Bring back the Arms Control Agency
One of the big mistakes after the Cold War ended was the abolition of the Arms Control and Disarmament Agency (ACDA). But unlike other mistakes the United States made, this one could be fixed easily. We should bring back the agency, which was abolished in 1999, because we are once again in a dangerous arms race that we don’t really understand, and because we will face future problems that we can’t even imagine today.
President Kennedy created the ACDA in 1961 as the United States and the Soviet Union were accelerating their arms race. The timing was significant. The Cold War arms race started in the 1950s and by the early 1960s, policy had degenerated into a jumble of political, operational and technological issues. There were plans for a massive nuclear build-up beyond what already had occurred, “spasm” nuclear retaliation, and doomsday machines. The danger of accidental war triggered by faulty radars and computers was growing.
What was needed was a big-picture view that put these problems into a broader context that went beyond narrow military strategy. Like today, no one knew where the arms race might lead. It could lead to war, as World War I had shown. Or, there might be real opportunities for slowing it down by avoiding the most provocative moves. JFK was deeply influenced by both of these possibilities, but his immediate challenge was that such important, but not necessarily urgent, issues would be overlooked, as they were in the 1950s. The bureaucratic scrum for resources would drive policy. This would leave out the important questions, such as how to talk to Moscow in a nuclear crisis. The Pentagon for years had sidelined the “hotline,” as well as improved nuclear command and control to prevent accidental war.
ACDA was created to rise above the inside experts in strategy, technology and war to examine the challenges that were becoming all the more dangerous with new military technologies at the time, such as intercontinental ballistic missiles, nuclear submarines and faulty warning radars. JFK’s response was to make ACDA an autonomous agency, one that couldn’t be ignored or sidelined because it wasn’t controlled by the Pentagon, State Department, or CIA. These departments despised it for this reason.
Sixty years later, we are in a second nuclear age. The United States, China and Russia have lost the monopoly they once had on the atomic bomb. Nuclear weapons have spread to nine countries, and this number is more likely to go up than down.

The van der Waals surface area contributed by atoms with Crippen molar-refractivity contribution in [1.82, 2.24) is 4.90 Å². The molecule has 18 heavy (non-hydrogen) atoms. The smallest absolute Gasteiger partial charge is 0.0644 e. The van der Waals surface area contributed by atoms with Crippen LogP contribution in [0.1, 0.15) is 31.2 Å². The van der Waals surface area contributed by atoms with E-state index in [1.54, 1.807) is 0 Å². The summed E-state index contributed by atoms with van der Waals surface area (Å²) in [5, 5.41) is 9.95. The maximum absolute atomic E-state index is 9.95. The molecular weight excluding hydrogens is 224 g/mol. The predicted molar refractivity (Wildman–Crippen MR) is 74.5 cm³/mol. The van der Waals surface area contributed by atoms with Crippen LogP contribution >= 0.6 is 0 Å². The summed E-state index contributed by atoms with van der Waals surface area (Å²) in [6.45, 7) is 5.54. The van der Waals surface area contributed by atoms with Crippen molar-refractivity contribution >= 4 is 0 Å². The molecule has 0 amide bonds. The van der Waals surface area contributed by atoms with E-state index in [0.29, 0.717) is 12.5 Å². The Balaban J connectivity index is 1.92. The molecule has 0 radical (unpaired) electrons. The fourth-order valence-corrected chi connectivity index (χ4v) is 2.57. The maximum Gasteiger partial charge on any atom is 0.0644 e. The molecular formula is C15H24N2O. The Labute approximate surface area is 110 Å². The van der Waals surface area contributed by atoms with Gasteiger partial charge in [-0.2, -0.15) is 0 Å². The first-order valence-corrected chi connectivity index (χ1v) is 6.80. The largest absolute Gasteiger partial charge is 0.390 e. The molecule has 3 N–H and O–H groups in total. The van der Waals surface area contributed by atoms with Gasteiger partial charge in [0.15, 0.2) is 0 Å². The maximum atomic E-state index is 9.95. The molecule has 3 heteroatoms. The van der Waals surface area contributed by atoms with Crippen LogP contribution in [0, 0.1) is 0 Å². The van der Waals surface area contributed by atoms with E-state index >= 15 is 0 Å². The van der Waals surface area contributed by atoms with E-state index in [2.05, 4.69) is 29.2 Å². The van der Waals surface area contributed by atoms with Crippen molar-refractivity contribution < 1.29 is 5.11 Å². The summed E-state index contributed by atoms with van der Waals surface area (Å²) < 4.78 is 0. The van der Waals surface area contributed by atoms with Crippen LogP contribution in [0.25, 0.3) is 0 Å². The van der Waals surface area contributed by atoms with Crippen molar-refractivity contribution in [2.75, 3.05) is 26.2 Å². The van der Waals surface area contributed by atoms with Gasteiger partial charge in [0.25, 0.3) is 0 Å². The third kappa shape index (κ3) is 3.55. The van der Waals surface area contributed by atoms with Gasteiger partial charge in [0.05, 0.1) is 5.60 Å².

It’s a different world than 1961, but one thing hasn’t changed: The need to rise above the narrow, “urgent” issues of national security is still critical, and too often overlooked. We need to foresee as best we can the challenges of an arms race, this one with new technologies such as artificial intelligence, a space war and cyber attacks, in addition to nuclear weapons.
This is why President Biden should bring back the Arms Control Agency. No one in government is asking how, or even whether, this new world of multipolar nuclear deterrence is going to work. Urgent budget issues drive out such questions. We need a lobby for these questions, one that’s inside the government — and independent from other powerful agencies — to shape the debate in ways that rise above budget fights.
In recent years, arms control has lost traction in Congress, the Pentagon, universities, and with the public. My students at Yale haven’t heard of the debates over new weapons in the Cold War because arms control is rarely taught in our colleges today. It is extremely dangerous for the national security of the most powerful country in the world not to have a serious lobby for arms control. We are headed into a new arms race with little more than military rationales for policies that require a political and moral foundation.
The cost of re-establishing ACDA is trivial. The United States is set to buy 600 new missiles to modernize our nuclear force. If we reduce this number by just one, to 599 missiles, it would cover the cost of an agency whose job it was to look at where the arms race could go and to lobby for ways to control it.
The Arms Control and Disarmament Agency needs to return because no other group inside the government takes its perspective. Thinking about where we’re going, and how to cope in imaginative ways with the dangers ahead, is worth the price of one missile.
Paul Bracken is a professor of management and political science at Yale University. He testified on this topic to the Senate Armed Services Committee on April 28, 2021.